Last month’s United Nations Framework Convention on Climate Change 27th Conference of Parties (UNFCCC COP 27) brought forth many conversations around the value of landscape approaches in the fight against climate change. Over 35,000 attendees representing governments, civil society organizations and the private sector convened to propose solutions to our planet’s increasing climate crisis. Though debate on the overall success of the conference outcomes continues, the establishment of the loss and damage fund marks a critical turning point in support of communities most vulnerable to climate impacts. At the conference, 1000 Landscapes for 1 Billion people funneled this ambition and took to the stage to co-host two events focused on harnessing local solutions and innovative finance to scale climate resilience.
During the first week of the conference, 1000L Partners from Climate-KIC, the Rainforest Alliance, Landscape Finance Lab, EcoAgriculture Partners and UNDP came together to highlight the need for transformative change in financing landscape-level projects in the side event, Deploying Finance to 1000 Landscapes by 2030. Through ‘integrated landscape finance’, local partnerships design a multi-sector set of landscape investments, coordinated to achieve regeneration at scale, and secure the diverse financing needed for these investments. 1000L partners have identified key building blocks for an effective system of integrated landscape finance, aiming to meet climate and SDGs in 1000 landscapes.
Jeff Milder, Director of Global Policy and Coalitions at the Rainforest Alliance set the scene for a packed audience by posing two critical questions: “Why landscapes? And why landscape finance”? In his introduction, Jeff highlighted how Integrated Landscape Management (ILM) and the synergistic elements of landscape approaches can be leveraged to tackle the complex and interconnected issues of biodiversity loss, land degradation and climate change. A key challenge, he said, is access to funding. Historically, funding for landscapes has come in the form of development assistance, philanthropy and governments. Unfortunately, this model of finance is both incomplete in scale and in scope. Solutions are often funded on a project by project basis, reinforcing silos among sectors. In addition to fragmented funding opportunities, there is a large gap in private sector investment and involvement. Landscape approaches, he noted, offer engaging opportunities for the private sector to deliver long-lasting impact and financial returns. He introduced the 1000 Landscapes for 1 Billion People initiative, a ‘radical collaboration’ of organizations working to strengthen landscape partnerships, including by mobilizing finance for landscape-wide transformation.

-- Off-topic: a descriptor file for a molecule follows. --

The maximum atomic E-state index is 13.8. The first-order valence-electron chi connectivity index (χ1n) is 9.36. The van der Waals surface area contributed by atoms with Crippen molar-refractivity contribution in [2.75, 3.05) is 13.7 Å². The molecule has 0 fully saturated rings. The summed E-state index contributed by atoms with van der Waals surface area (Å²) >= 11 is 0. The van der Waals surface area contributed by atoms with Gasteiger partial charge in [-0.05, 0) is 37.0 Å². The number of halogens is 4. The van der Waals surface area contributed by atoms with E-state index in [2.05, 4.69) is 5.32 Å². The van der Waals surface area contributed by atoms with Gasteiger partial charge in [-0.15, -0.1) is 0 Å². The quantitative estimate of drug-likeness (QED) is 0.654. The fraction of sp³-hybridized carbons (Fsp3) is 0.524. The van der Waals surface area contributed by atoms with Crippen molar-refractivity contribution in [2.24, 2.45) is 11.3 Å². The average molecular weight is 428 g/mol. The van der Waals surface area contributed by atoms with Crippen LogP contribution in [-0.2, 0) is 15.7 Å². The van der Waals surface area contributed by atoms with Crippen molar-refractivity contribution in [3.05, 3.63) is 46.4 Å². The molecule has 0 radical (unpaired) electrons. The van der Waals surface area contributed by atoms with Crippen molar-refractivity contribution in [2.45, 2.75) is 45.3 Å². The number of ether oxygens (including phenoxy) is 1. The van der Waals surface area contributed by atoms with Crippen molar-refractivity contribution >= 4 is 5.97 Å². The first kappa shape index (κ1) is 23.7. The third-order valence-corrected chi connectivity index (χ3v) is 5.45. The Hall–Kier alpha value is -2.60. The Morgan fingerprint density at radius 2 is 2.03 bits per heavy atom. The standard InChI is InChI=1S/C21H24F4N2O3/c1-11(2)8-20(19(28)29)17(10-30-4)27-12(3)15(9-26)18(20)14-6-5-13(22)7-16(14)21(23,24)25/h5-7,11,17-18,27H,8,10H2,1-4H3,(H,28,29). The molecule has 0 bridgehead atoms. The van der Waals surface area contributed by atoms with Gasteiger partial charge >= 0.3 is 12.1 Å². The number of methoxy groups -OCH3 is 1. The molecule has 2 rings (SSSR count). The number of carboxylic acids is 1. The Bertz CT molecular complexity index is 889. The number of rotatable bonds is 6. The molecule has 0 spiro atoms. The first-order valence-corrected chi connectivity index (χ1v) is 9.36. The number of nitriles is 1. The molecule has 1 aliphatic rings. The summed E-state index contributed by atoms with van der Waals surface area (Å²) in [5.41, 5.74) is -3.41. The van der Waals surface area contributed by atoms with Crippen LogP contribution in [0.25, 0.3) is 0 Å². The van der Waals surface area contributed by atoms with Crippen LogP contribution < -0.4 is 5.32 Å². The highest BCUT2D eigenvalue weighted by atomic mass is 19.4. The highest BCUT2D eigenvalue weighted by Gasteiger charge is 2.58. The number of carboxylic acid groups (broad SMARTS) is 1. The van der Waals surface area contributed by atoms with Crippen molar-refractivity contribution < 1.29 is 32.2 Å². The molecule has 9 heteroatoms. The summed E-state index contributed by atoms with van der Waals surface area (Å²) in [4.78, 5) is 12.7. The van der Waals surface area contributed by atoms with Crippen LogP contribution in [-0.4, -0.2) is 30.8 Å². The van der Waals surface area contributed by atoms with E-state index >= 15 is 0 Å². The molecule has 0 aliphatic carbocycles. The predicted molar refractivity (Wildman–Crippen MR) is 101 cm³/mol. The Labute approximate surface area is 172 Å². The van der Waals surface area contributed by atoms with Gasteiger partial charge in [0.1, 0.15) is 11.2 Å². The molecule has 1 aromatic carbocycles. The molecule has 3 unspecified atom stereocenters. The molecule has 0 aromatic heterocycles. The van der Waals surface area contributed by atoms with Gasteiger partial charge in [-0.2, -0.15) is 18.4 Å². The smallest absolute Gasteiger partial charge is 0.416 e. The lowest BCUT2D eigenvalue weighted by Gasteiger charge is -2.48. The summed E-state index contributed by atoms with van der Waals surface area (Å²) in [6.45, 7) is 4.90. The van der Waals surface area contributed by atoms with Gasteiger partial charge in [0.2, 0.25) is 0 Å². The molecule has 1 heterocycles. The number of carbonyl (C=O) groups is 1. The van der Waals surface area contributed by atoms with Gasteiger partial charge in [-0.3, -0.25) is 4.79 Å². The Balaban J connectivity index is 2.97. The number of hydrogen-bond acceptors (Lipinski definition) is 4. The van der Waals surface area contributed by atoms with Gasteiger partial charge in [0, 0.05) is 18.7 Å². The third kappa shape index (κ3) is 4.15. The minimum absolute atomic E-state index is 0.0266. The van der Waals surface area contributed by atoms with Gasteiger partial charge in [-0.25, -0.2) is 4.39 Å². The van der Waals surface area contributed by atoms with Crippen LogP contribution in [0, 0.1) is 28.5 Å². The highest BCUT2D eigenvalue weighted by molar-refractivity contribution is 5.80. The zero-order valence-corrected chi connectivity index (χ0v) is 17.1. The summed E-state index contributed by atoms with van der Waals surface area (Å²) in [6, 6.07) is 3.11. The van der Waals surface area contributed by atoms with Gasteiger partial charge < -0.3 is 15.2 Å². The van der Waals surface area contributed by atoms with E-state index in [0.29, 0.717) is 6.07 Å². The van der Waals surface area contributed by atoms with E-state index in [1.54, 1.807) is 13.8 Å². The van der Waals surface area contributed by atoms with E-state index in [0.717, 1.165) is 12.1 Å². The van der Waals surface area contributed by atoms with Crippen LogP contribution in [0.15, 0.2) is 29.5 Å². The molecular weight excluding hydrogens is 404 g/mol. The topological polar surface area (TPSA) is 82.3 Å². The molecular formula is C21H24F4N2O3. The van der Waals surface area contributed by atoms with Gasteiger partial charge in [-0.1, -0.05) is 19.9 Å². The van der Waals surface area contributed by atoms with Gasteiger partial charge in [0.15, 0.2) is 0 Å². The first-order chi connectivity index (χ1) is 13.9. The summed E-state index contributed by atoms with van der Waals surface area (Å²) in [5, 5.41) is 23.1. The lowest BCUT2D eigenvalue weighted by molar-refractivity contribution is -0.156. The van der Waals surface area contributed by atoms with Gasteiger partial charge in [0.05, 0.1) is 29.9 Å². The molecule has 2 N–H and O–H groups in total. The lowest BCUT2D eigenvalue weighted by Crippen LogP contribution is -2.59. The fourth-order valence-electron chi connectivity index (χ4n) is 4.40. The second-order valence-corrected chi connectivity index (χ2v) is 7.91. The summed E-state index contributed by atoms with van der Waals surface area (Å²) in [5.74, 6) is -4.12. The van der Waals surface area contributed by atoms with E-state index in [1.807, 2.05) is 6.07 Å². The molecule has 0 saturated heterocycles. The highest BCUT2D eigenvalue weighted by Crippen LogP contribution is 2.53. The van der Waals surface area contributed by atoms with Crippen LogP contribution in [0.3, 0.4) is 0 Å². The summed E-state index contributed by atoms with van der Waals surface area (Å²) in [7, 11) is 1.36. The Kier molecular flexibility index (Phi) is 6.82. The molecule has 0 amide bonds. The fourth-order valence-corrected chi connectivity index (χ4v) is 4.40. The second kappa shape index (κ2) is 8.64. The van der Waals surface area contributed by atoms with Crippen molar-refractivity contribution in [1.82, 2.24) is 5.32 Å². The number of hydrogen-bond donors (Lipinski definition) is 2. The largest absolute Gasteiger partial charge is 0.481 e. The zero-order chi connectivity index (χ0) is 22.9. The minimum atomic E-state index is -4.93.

Daniel Zimmer, the Director of Sustainable Land Use at Climate-KIC and co-lead of the 1000L Finance Solutions Design Team outlined the current view of landscape finance and the outlook for its deployment. He noted that investors are often concerned that as the mosaic of landscape management elements multiply, so do the financial risks associated with the management plan. As such, the challenge lies in determining which type of capital is best suited for a certain type of landscape action. The hope, and a key goal of the 1000 Landscapes for 1 Billion People initiative, is to empower and develop local capacity to generate portfolios of investable landscape actions, with economic and ecological synergies among them that will actually reduce overall investment risks. Then the pathway for private sector engagement will become clearer and more attainable. He described the collaborative roadmap under development by the 1000 Landscapes partners to catalyze finance system innovation and scaling, working closely with landscape partnerships and with financial institutions. He invited participants in the COP27 event to join 1000L in co-designing and implementing the strategy.